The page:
Harnessing the Wisdom of Crowds
PredictWhen was built as an experiment to attempt the harness the ‘wisdom of crowds’. James Surowieki opens his excellent book of the same name with an example from 1907 when Francis Galton found that the crowd at a county fair accurately guessed the weight of an ox when their individual guesses were averaged.
The wisdom of crowds theorises that information aggregated in groups can result in better decisions than that made by any single member of the group. Crucially, it is most effective when each member of the group makes their own decision independent of other members of the group, based on information known to them.
ScienceNow has produced this short amusing film explaining the concept:
The Project & the Plugin
The web provides an ideal platform to aggregate the opinion of the wise, connected crowd (that’s you!). PredictWhen is a free wordpress plugin that allows wordpress site owners to invite predictions from their users of when an event of their choosing will happen. You can download the Predict When plugin here. We hope the plugin will serve as a useful tool to allow us to test the theory on a wide scale thanks to the popularity of the WordPress CMS.
In the county fair example summarised above, it is significant that most of the people attending the fair were well informed when it came to livestock. We hope by making the plugin available bloggers and site owners can invite predictions on subjects of interest to themselves and their readers, this will likely improve the accuracy of the averaged prediction.
Time here is the common unit of measurement. Preserving the independence of individual predictions is vital to arriving at an accurate averaged prediction from the group. To that end users must make a prediction before they see the predicted date based on the aggregated data from the ‘crowd’. The plugin also produces a chart showing the distribution of individual predictions over time, but again users don’t see the values on the x axis to allow them to interpret the data until they have made their prediction.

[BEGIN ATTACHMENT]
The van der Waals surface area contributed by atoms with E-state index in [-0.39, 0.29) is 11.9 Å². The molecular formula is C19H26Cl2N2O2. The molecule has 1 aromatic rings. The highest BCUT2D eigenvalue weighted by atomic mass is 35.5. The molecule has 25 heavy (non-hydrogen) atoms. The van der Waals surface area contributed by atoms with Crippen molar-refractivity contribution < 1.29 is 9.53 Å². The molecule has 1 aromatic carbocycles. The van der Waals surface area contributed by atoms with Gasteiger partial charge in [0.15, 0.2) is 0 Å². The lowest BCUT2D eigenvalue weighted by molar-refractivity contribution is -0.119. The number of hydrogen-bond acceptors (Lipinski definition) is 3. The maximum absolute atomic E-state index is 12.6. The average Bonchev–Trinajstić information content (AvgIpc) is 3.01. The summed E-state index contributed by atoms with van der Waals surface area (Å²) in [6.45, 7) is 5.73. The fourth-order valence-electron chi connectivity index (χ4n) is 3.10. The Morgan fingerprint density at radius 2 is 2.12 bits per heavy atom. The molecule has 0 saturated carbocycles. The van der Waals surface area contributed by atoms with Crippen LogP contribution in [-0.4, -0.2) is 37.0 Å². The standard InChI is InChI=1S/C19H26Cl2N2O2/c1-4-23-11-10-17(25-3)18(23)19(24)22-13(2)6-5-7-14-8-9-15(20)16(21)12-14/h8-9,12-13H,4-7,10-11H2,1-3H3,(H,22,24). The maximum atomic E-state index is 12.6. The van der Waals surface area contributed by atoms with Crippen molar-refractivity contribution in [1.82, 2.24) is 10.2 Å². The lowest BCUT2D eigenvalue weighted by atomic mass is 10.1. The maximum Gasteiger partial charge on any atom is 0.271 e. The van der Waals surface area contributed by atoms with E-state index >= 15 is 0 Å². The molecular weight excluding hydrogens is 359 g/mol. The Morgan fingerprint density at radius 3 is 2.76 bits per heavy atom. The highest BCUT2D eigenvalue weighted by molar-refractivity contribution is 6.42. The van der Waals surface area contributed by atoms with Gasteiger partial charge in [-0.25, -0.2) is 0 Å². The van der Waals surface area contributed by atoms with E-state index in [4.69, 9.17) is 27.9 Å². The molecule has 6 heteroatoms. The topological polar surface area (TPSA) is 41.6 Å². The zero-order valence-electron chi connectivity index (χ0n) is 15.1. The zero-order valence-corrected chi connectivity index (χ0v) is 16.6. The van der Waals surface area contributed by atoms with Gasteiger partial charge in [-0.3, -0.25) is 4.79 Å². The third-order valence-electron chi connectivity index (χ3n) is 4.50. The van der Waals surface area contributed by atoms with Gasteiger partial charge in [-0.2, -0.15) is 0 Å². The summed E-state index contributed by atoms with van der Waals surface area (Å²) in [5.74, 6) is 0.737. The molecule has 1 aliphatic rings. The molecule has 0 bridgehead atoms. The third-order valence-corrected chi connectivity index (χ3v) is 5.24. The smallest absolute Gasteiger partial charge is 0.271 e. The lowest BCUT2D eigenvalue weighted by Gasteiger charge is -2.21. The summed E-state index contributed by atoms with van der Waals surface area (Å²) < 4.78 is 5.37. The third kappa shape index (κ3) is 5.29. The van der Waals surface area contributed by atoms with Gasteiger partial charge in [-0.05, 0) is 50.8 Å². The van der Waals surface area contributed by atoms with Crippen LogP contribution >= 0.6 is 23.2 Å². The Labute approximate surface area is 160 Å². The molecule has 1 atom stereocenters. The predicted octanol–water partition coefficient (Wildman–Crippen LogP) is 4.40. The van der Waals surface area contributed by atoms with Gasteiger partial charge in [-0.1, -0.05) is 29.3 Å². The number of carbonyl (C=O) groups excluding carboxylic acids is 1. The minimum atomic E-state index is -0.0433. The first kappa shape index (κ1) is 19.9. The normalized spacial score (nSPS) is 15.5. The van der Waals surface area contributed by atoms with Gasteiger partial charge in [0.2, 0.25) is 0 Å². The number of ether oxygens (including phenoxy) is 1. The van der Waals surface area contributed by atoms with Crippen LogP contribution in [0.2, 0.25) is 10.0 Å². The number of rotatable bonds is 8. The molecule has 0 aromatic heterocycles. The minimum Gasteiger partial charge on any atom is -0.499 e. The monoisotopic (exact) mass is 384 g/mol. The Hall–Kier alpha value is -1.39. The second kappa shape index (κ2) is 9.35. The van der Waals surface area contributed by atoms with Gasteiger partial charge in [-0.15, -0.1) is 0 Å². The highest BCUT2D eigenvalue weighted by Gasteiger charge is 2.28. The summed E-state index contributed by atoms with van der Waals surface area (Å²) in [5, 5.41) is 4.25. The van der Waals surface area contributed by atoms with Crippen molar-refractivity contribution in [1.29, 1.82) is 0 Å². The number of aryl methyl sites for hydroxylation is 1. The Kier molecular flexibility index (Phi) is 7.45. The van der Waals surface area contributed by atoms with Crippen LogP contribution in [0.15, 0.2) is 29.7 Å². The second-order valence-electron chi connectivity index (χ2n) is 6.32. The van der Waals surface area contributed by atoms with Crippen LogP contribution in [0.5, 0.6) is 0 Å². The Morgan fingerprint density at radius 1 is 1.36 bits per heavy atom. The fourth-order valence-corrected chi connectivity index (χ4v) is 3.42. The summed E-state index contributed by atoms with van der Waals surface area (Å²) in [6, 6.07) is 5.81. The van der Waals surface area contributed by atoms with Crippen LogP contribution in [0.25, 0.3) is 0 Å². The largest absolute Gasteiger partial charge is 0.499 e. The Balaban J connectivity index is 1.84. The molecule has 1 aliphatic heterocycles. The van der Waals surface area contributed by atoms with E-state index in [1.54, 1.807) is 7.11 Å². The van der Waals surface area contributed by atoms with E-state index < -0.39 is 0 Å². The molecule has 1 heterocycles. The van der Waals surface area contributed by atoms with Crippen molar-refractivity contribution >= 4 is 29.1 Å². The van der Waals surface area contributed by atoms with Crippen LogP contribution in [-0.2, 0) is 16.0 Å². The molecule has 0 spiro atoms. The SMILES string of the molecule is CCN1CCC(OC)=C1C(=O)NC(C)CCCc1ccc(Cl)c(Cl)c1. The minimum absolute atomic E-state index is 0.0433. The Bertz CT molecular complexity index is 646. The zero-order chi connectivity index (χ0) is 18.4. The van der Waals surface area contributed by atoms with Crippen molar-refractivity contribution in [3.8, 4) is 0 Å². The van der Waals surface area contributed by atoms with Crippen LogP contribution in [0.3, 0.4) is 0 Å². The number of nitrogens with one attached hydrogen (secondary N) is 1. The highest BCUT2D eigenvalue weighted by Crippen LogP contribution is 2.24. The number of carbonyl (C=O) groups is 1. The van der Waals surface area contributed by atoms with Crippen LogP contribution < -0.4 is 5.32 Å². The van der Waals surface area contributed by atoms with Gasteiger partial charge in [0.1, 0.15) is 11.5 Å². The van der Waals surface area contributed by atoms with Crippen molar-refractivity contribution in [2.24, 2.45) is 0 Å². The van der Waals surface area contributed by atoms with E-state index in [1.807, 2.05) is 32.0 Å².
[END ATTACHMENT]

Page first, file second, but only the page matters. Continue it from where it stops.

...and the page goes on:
Score! An incentive to give considered predictions
Predictions are shown to be more accurate when the individual making them has given them careful consideration, and still more so when they have a vested interest in the prediction being accurate. In prediction markets for example, users are literally ‘investing’ a currency of some sort, whether real or virtual, in the likelihood of an event occurring. In Fantasy Sports, users make player selections to win points to beat rivals and or win prizes. With that in mind PredictWhen also includes a scoring option so that when an event has occurred site owners can identify and reward those who were most accurate and scored highest. Crucially, the scoring calculation is not solely based on accuracy but also on foresight. So a prediction that is a week out but made a year prior to the event occurring will score higher than a prediction that is a day out but made a month prior. Scoring utilises the standard wordpress registration system.
Open or Closed
Questions are either Open i.e. the event being asked to predict hasn’t happened yet, or Closed, where it has. When using the plugin it is up to the site owner to close a question when an event has occurred. If you’re using scoring it is wise to specify a third party source when giving further information about the question. For example ‘event will be deemed to have occurred when reported by the BBC on their website’. For questions created on PredictWhen.com we’ll do our best to keep on top of what has and hasn’t happened but will rely on, you guessed it, the crowd, to assist with this so tell us if you spot a question is open when the event has occurred.
About the PredictWhen.com website
This website, predictwhen.com serves as a directory of predictions being powered by the free plugin. When a site owner or blogger using the plugin publishes a new prediction on their site they have the option to list the prediction here on predictwhen.com We hope in time this will grow to be an interesting data resource. While predictions powered by the plugin are listed here if users of predictwhen.com want to make a prediction they have to visit the site where the prediction is published to do so. It’s your prediction so we send the traffic your way.
For people who want to invite predictions but who don’t have a wordpress site, you can build one and publish it right here on predictwhen.com with the same functionality that is available to people using the plugin.
Calculating the average explained
As you can imagine some questions prompt extremely diverse date ranges. We use a t distribution instead of a normal distribution to estimate population parameters and a 95% confidence interval for the sample mean. We highlight the upper and lower ranges on the charts as in many instances a date range will sometimes be more illuminating than a specific date. We have some alternative formulae to arrive at the average but require some more data for events that have happened to compare the accuracy of the methods.